BC Juniors Global

Join Barclay College students as they learn about Christian life, service, and leadership in the global classroom.

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Give It Over To GOD

“Come to me, all you who are weary and burdened, and I will give you rest.” -Matthew 11:28

Only 20 days until departure and I could not be more excited, BUT I could not be more scared, worried about finances, nervous, and anxious about going to a foreign land trying to spread the good news of Jesus Christ. From this experience of preparation I have learn to give all y cares and worries to God and let Him take care of them for me. I know God is going to work through my team and I and I am excited to be His vessels to bring the good news to the people of Ireland.

As many of you know my prayer for the trip is that God would humble me as a student so that I may learn that which is to be learned. Also, that His kingdom come and my kingdom die. I pray that you would be in prayer with my team and I as we continue with the last few preparations for the trip.

Not only do we have 20 days until the trip, but all of my assignments are due in 10 days! Just the thought of this is stressful. Knowing that once I turn all of my assignments in, I will be preparing for Ireland, coming home for a little while, summer camp, internship, and getting ready for SENIOR YEAR!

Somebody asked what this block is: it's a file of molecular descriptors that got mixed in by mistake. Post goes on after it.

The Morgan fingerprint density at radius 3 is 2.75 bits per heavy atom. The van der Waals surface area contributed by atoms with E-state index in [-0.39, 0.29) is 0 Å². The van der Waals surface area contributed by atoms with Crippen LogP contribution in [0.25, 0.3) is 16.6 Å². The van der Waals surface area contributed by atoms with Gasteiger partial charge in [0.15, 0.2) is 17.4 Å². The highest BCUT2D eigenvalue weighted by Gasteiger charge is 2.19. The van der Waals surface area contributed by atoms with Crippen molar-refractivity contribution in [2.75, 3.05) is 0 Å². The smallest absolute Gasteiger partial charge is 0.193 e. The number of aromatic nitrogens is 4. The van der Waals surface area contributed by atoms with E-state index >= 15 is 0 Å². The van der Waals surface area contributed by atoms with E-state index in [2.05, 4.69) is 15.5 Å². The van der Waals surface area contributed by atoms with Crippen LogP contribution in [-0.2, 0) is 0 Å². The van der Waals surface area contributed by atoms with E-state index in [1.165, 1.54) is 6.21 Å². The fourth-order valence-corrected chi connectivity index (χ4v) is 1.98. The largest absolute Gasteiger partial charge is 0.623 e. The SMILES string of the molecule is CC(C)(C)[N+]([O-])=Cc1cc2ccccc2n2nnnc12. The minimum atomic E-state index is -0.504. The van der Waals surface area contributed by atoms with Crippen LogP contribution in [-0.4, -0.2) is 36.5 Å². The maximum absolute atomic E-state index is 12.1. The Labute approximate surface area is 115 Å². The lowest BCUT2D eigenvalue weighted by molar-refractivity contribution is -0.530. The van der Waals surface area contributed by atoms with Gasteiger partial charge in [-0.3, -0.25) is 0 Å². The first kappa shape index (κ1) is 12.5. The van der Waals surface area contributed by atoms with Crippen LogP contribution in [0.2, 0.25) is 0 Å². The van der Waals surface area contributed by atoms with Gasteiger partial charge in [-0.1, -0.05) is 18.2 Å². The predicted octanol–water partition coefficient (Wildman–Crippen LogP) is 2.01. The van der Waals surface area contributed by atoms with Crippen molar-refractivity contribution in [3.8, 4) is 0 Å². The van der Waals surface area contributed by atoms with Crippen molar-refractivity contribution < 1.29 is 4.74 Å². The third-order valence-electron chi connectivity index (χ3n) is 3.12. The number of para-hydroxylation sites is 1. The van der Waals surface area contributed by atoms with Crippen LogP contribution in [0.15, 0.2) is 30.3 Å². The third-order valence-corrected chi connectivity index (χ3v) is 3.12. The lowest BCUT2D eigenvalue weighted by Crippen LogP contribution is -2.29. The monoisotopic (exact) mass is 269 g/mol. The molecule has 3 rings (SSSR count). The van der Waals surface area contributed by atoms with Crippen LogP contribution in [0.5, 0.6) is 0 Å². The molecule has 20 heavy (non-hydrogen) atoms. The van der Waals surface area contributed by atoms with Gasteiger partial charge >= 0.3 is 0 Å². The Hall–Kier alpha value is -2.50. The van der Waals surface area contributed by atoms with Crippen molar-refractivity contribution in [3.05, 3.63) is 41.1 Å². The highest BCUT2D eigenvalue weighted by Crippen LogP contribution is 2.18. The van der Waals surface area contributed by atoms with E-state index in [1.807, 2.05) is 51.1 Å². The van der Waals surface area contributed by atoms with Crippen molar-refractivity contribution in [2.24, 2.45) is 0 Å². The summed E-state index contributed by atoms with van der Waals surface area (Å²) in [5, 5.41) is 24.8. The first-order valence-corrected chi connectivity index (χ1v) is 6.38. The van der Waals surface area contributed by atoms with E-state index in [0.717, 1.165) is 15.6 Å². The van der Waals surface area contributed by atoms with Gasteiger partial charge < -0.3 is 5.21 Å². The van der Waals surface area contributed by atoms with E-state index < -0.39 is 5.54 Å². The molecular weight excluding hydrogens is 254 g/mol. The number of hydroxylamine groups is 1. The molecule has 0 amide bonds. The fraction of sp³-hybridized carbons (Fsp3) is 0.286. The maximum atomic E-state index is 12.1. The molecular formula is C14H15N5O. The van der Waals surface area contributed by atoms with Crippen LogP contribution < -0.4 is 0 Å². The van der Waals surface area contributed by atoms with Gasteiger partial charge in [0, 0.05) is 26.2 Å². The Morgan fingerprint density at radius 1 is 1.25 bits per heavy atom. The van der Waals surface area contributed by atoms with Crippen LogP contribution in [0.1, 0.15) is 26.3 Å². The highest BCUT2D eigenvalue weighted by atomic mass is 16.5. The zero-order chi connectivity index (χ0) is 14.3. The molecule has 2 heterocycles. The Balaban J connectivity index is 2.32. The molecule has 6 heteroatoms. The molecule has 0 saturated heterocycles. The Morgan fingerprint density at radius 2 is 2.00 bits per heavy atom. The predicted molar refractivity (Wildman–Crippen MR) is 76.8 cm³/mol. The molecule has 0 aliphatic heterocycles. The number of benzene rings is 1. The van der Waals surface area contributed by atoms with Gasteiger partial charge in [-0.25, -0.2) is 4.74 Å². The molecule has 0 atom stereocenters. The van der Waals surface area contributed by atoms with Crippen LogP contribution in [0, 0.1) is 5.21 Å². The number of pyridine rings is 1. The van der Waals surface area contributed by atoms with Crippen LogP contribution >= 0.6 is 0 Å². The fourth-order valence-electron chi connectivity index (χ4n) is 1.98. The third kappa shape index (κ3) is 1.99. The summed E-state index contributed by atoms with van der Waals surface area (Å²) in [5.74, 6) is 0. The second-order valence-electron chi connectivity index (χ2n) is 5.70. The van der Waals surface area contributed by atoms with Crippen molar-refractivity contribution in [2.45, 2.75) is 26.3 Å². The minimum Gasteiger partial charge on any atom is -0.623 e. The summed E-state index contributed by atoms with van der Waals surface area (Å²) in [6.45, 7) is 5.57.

I want to encourage you to give whatever you are worrying about, stressing over to God and allow Him to use it for His great and divine purpose. Know that He won’t put more on you than you can bare, and hey you’ve made it this far so continue to push through!


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Summer: Coming Soon to a School Near You

As the semester is wrapping up and deadlines are looming, I find myself increasingly looking forward to the the beginning of our trip to Belize. It’s only about four weeks away now, which is crazy because I feel like there is still so much left to do. I have been blessed by my family and friends giving once again to support my second trip with Jr’s Global, and have raised nearly $3,000 out of the $3,500 I will need. It’s also strange to think that it was very nearly a year ago that I was sitting in a tuk-tuk, driving through the streets of Phnom-Penh, Cambodia for the first time. Remembering my experience there and the love I found for a new land, only increases my excitement as Belize comes into sight. I have so many hopes for what I will see and learn in Belize. I can’t wait to throw myself into something completely foreign and new. But first, I need the focus and the motivation to make it through the rest of this year. Finishing fundraising, wrapping up classes, completing projects, and the most dreaded of all, getting my Typhoid vaccination. needles… eeeeeehhhh… So here is to praying that I can stick it out for the next month and finish strong. Thank you everyone for all the support, whether that be financial, emotional, or spiritual, I know that I am not alone.

 


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JG 2016 – A New Crew

Casey Roberts © 2016 for Barclay College

Casey Roberts © 2016 for Barclay College